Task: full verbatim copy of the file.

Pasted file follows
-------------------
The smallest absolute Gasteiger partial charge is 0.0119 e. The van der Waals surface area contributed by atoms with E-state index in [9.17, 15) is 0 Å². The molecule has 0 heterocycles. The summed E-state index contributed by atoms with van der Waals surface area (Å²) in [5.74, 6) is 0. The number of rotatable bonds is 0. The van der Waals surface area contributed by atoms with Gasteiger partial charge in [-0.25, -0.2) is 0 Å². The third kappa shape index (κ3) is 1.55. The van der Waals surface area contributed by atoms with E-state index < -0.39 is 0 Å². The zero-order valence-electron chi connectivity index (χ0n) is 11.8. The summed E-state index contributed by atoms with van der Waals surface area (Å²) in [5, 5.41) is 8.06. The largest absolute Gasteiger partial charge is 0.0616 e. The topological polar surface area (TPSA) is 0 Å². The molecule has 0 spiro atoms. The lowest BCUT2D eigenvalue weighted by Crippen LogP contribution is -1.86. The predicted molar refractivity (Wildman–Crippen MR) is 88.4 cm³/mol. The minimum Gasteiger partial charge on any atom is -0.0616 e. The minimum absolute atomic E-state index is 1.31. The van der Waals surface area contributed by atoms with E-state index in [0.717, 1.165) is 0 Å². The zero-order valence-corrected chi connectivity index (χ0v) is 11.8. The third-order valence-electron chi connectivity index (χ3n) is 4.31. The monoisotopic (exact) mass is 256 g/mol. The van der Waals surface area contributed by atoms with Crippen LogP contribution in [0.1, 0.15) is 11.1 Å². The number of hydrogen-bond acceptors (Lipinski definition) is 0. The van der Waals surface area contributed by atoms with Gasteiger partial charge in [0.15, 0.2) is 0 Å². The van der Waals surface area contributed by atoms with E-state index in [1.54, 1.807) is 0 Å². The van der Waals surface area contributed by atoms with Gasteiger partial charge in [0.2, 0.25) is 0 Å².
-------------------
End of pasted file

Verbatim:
The smallest absolute Gasteiger partial charge is 0.0119 e. The van der Waals surface area contributed by atoms with E-state index in [9.17, 15) is 0 Å². The molecule has 0 heterocycles. The summed E-state index contributed by atoms with van der Waals surface area (Å²) in [5.74, 6) is 0. The number of rotatable bonds is 0. The van der Waals surface area contributed by atoms with Gasteiger partial charge in [-0.25, -0.2) is 0 Å². The third kappa shape index (κ3) is 1.55. The van der Waals surface area contributed by atoms with E-state index < -0.39 is 0 Å². The zero-order valence-electron chi connectivity index (χ0n) is 11.8. The summed E-state index contributed by atoms with van der Waals surface area (Å²) in [5, 5.41) is 8.06. The largest absolute Gasteiger partial charge is 0.0616 e. The topological polar surface area (TPSA) is 0 Å². The molecule has 0 spiro atoms. The lowest BCUT2D eigenvalue weighted by Crippen LogP contribution is -1.86. The predicted molar refractivity (Wildman–Crippen MR) is 88.4 cm³/mol. The minimum Gasteiger partial charge on any atom is -0.0616 e. The minimum absolute atomic E-state index is 1.31. The van der Waals surface area contributed by atoms with E-state index in [0.717, 1.165) is 0 Å². The zero-order valence-corrected chi connectivity index (χ0v) is 11.8. The third-order valence-electron chi connectivity index (χ3n) is 4.31. The monoisotopic (exact) mass is 256 g/mol. The van der Waals surface area contributed by atoms with Crippen LogP contribution in [0.1, 0.15) is 11.1 Å². The number of hydrogen-bond acceptors (Lipinski definition) is 0. The van der Waals surface area contributed by atoms with Gasteiger partial charge in [0.15, 0.2) is 0 Å². The van der Waals surface area contributed by atoms with E-state index in [1.54, 1.807) is 0 Å². The van der Waals surface area contributed by atoms with Gasteiger partial charge in [0.2, 0.25) is 0 Å².